• Starting over repeatedly in order to make work perfect
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Six ideas for when your teen seems sad or depressed

Six ideas for when your teen seems sad or depressed

Teens get down just like adults do.  They feel sad, miserable and depressed.  For some teens these times pass fairly quickly.  For others, they last a long time.   In either case, parents are crucial in helping sad teens cope.  Here are six ideas to consider.

1. Sympathise and don’t try to “talk them out of” being sad

It is hard to see teens feeling sad.  We feel upset to see them suffering.  And because they often act irritably when they are feeling sad, we get frustrated.  For both of these reasons, we often try to “jolly them out of feeling bad” or minimise their sadness.  We say things like “you'll be okay” or “don’t be upset”, “it's not that bad” or similar.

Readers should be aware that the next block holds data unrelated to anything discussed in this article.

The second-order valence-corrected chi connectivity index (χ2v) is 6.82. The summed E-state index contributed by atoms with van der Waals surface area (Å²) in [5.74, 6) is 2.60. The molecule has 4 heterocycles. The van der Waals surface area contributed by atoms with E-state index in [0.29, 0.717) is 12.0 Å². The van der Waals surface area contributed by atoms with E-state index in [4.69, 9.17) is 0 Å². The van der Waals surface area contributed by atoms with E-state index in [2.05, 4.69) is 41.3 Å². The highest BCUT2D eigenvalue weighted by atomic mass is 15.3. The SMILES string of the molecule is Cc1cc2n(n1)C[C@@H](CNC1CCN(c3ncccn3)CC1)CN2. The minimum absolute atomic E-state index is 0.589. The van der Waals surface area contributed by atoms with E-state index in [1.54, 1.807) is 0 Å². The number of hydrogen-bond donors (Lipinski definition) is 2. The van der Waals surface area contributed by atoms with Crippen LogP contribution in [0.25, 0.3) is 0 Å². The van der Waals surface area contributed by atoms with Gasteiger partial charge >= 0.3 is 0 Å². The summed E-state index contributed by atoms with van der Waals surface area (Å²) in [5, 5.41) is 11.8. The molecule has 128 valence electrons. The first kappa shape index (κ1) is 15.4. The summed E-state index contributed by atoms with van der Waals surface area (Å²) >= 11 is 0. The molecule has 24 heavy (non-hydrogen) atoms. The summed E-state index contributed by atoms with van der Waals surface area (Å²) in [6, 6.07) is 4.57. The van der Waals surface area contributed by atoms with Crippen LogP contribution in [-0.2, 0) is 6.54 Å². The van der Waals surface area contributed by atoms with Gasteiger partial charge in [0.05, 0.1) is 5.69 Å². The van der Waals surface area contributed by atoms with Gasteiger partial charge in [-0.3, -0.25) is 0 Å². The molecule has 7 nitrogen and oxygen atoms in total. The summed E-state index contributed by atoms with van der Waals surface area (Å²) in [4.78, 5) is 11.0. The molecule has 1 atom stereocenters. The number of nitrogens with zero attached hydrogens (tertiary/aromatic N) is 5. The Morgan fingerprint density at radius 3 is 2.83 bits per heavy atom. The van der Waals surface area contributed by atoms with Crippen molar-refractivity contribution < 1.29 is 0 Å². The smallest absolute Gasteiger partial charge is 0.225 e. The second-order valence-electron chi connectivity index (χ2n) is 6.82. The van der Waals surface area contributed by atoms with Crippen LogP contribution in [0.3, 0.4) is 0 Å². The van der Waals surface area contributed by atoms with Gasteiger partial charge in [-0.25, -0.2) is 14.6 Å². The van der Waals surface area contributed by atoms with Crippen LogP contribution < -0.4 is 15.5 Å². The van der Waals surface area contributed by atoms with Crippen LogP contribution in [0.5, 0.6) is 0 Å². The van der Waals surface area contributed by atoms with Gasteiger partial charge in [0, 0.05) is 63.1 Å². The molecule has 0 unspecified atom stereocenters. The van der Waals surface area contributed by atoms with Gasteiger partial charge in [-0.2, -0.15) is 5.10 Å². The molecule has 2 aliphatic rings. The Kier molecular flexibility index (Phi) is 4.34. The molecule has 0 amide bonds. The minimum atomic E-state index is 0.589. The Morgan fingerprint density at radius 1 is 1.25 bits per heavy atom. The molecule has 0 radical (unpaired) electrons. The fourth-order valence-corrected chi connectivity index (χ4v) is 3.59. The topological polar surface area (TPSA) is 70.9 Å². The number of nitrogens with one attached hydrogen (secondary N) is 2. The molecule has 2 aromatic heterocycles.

Unfortunately while meant well, these kind of statements can make teens feel worse.  It can suggest to the teen that it's not okay that they are upset, which makes teens feel like no-one understands or cares.

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My friend is really depressed and I don’t know what to do

My friend is really depressed and I don’t know what to do

Teenagers are often worried about their friends being depressed, in fact in some surveys teenagers rate “teenage depression” as one of their top 3 concerns.  This doesn’t surprise me:  Teenagers quite frequently talk with me about not just about their own depression, but about the struggles of their friends.